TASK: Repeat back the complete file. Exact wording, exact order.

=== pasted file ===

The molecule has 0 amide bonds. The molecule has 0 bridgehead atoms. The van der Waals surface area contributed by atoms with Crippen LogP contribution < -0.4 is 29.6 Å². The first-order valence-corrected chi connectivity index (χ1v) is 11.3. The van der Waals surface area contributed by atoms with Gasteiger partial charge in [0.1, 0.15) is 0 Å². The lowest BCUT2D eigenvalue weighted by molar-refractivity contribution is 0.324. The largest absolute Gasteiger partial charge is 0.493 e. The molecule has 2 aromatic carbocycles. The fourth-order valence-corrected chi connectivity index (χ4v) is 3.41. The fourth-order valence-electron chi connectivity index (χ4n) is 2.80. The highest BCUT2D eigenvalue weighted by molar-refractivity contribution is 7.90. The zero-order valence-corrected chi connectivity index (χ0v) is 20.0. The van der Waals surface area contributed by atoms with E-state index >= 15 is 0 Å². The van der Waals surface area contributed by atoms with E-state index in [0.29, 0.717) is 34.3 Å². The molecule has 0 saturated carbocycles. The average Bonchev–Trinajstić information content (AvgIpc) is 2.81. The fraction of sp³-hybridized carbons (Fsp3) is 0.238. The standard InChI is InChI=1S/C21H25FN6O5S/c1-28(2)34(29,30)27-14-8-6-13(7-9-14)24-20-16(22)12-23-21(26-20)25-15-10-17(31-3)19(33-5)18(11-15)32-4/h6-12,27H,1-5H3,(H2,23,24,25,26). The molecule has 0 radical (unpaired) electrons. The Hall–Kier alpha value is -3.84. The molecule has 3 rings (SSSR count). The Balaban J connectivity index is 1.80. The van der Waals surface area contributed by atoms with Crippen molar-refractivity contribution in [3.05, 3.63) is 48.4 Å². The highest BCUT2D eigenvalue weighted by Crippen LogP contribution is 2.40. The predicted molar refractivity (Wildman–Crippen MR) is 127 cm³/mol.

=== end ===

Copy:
The molecule has 0 amide bonds. The molecule has 0 bridgehead atoms. The van der Waals surface area contributed by atoms with Crippen LogP contribution < -0.4 is 29.6 Å². The first-order valence-corrected chi connectivity index (χ1v) is 11.3. The van der Waals surface area contributed by atoms with Gasteiger partial charge in [0.1, 0.15) is 0 Å². The lowest BCUT2D eigenvalue weighted by molar-refractivity contribution is 0.324. The largest absolute Gasteiger partial charge is 0.493 e. The molecule has 2 aromatic carbocycles. The fourth-order valence-corrected chi connectivity index (χ4v) is 3.41. The fourth-order valence-electron chi connectivity index (χ4n) is 2.80. The highest BCUT2D eigenvalue weighted by molar-refractivity contribution is 7.90. The zero-order valence-corrected chi connectivity index (χ0v) is 20.0. The van der Waals surface area contributed by atoms with E-state index >= 15 is 0 Å². The van der Waals surface area contributed by atoms with E-state index in [0.29, 0.717) is 34.3 Å². The molecule has 0 saturated carbocycles. The average Bonchev–Trinajstić information content (AvgIpc) is 2.81. The fraction of sp³-hybridized carbons (Fsp3) is 0.238. The standard InChI is InChI=1S/C21H25FN6O5S/c1-28(2)34(29,30)27-14-8-6-13(7-9-14)24-20-16(22)12-23-21(26-20)25-15-10-17(31-3)19(33-5)18(11-15)32-4/h6-12,27H,1-5H3,(H2,23,24,25,26). The molecule has 0 radical (unpaired) electrons. The Hall–Kier alpha value is -3.84. The molecule has 3 rings (SSSR count). The Balaban J connectivity index is 1.80. The van der Waals surface area contributed by atoms with Crippen molar-refractivity contribution in [3.05, 3.63) is 48.4 Å². The highest BCUT2D eigenvalue weighted by Crippen LogP contribution is 2.40. The predicted molar refractivity (Wildman–Crippen MR) is 127 cm³/mol.